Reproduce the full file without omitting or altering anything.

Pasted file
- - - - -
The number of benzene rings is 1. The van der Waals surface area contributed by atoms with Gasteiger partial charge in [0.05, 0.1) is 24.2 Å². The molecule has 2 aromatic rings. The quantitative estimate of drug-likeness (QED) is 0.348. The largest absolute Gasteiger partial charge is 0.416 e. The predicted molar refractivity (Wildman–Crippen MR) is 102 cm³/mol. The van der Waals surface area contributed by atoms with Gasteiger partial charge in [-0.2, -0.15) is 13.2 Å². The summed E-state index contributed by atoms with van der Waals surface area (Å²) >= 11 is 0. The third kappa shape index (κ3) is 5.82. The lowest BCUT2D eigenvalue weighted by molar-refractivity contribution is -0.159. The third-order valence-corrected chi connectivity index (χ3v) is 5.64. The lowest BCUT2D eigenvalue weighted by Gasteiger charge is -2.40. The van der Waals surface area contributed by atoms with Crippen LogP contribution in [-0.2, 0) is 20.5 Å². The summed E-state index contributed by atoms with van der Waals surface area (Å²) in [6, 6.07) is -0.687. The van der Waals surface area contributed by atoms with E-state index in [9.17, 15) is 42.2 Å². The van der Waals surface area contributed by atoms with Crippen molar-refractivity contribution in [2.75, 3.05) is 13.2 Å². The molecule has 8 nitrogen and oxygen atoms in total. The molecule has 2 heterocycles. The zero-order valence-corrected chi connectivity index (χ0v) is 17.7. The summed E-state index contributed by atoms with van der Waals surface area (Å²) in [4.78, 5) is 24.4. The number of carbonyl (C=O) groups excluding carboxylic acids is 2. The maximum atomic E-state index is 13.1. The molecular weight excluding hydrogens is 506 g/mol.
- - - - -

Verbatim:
The number of benzene rings is 1. The van der Waals surface area contributed by atoms with Gasteiger partial charge in [0.05, 0.1) is 24.2 Å². The molecule has 2 aromatic rings. The quantitative estimate of drug-likeness (QED) is 0.348. The largest absolute Gasteiger partial charge is 0.416 e. The predicted molar refractivity (Wildman–Crippen MR) is 102 cm³/mol. The van der Waals surface area contributed by atoms with Gasteiger partial charge in [-0.2, -0.15) is 13.2 Å². The summed E-state index contributed by atoms with van der Waals surface area (Å²) >= 11 is 0. The third kappa shape index (κ3) is 5.82. The lowest BCUT2D eigenvalue weighted by molar-refractivity contribution is -0.159. The third-order valence-corrected chi connectivity index (χ3v) is 5.64. The lowest BCUT2D eigenvalue weighted by Gasteiger charge is -2.40. The van der Waals surface area contributed by atoms with Crippen LogP contribution in [-0.2, 0) is 20.5 Å². The summed E-state index contributed by atoms with van der Waals surface area (Å²) in [6, 6.07) is -0.687. The van der Waals surface area contributed by atoms with E-state index in [9.17, 15) is 42.2 Å². The van der Waals surface area contributed by atoms with Crippen molar-refractivity contribution in [2.75, 3.05) is 13.2 Å². The molecule has 8 nitrogen and oxygen atoms in total. The molecule has 2 heterocycles. The zero-order valence-corrected chi connectivity index (χ0v) is 17.7. The summed E-state index contributed by atoms with van der Waals surface area (Å²) in [4.78, 5) is 24.4. The number of carbonyl (C=O) groups excluding carboxylic acids is 2. The maximum atomic E-state index is 13.1. The molecular weight excluding hydrogens is 506 g/mol.